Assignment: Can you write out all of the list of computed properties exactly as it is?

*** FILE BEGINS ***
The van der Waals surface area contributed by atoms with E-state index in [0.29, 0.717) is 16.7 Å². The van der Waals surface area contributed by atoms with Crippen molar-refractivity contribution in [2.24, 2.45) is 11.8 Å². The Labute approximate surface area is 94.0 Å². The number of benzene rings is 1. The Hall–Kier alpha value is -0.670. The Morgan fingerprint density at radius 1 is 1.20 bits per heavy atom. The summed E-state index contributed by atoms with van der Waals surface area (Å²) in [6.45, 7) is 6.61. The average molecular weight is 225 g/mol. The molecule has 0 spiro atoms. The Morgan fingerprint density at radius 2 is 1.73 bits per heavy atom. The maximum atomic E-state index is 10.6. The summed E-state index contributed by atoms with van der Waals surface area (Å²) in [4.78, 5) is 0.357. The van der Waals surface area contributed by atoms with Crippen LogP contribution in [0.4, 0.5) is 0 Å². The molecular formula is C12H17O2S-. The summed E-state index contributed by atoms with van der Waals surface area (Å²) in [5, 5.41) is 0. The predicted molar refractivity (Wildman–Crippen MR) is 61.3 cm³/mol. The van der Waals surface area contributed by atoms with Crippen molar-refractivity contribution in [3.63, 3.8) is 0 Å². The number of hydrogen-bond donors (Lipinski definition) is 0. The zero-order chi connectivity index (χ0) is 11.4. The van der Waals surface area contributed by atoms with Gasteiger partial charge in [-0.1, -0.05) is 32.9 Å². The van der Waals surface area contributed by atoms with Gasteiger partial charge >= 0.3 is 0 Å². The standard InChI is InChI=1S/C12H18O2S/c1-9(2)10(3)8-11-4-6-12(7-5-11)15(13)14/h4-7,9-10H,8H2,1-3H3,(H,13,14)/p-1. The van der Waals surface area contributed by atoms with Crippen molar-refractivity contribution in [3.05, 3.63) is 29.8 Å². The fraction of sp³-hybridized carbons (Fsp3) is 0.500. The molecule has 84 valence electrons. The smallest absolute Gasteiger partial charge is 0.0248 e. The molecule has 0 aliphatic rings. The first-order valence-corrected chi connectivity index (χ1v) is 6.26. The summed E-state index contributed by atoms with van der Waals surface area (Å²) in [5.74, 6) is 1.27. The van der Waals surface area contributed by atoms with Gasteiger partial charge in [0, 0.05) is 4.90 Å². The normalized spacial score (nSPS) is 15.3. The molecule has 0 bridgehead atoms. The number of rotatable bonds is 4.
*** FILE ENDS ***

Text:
The van der Waals surface area contributed by atoms with E-state index in [0.29, 0.717) is 16.7 Å². The van der Waals surface area contributed by atoms with Crippen molar-refractivity contribution in [2.24, 2.45) is 11.8 Å². The Labute approximate surface area is 94.0 Å². The number of benzene rings is 1. The Hall–Kier alpha value is -0.670. The Morgan fingerprint density at radius 1 is 1.20 bits per heavy atom. The summed E-state index contributed by atoms with van der Waals surface area (Å²) in [6.45, 7) is 6.61. The average molecular weight is 225 g/mol. The molecule has 0 spiro atoms. The Morgan fingerprint density at radius 2 is 1.73 bits per heavy atom. The maximum atomic E-state index is 10.6. The summed E-state index contributed by atoms with van der Waals surface area (Å²) in [4.78, 5) is 0.357. The van der Waals surface area contributed by atoms with Crippen LogP contribution in [0.4, 0.5) is 0 Å². The molecular formula is C12H17O2S-. The summed E-state index contributed by atoms with van der Waals surface area (Å²) in [5, 5.41) is 0. The predicted molar refractivity (Wildman–Crippen MR) is 61.3 cm³/mol. The van der Waals surface area contributed by atoms with Crippen molar-refractivity contribution in [3.63, 3.8) is 0 Å². The number of hydrogen-bond donors (Lipinski definition) is 0. The zero-order chi connectivity index (χ0) is 11.4. The van der Waals surface area contributed by atoms with Gasteiger partial charge in [-0.1, -0.05) is 32.9 Å². The van der Waals surface area contributed by atoms with Gasteiger partial charge >= 0.3 is 0 Å². The standard InChI is InChI=1S/C12H18O2S/c1-9(2)10(3)8-11-4-6-12(7-5-11)15(13)14/h4-7,9-10H,8H2,1-3H3,(H,13,14)/p-1. The van der Waals surface area contributed by atoms with Crippen molar-refractivity contribution in [3.05, 3.63) is 29.8 Å². The fraction of sp³-hybridized carbons (Fsp3) is 0.500. The molecule has 84 valence electrons. The smallest absolute Gasteiger partial charge is 0.0248 e. The molecule has 0 aliphatic rings. The first-order valence-corrected chi connectivity index (χ1v) is 6.26. The summed E-state index contributed by atoms with van der Waals surface area (Å²) in [5.74, 6) is 1.27. The van der Waals surface area contributed by atoms with Gasteiger partial charge in [0, 0.05) is 4.90 Å². The normalized spacial score (nSPS) is 15.3. The molecule has 0 bridgehead atoms. The number of rotatable bonds is 4.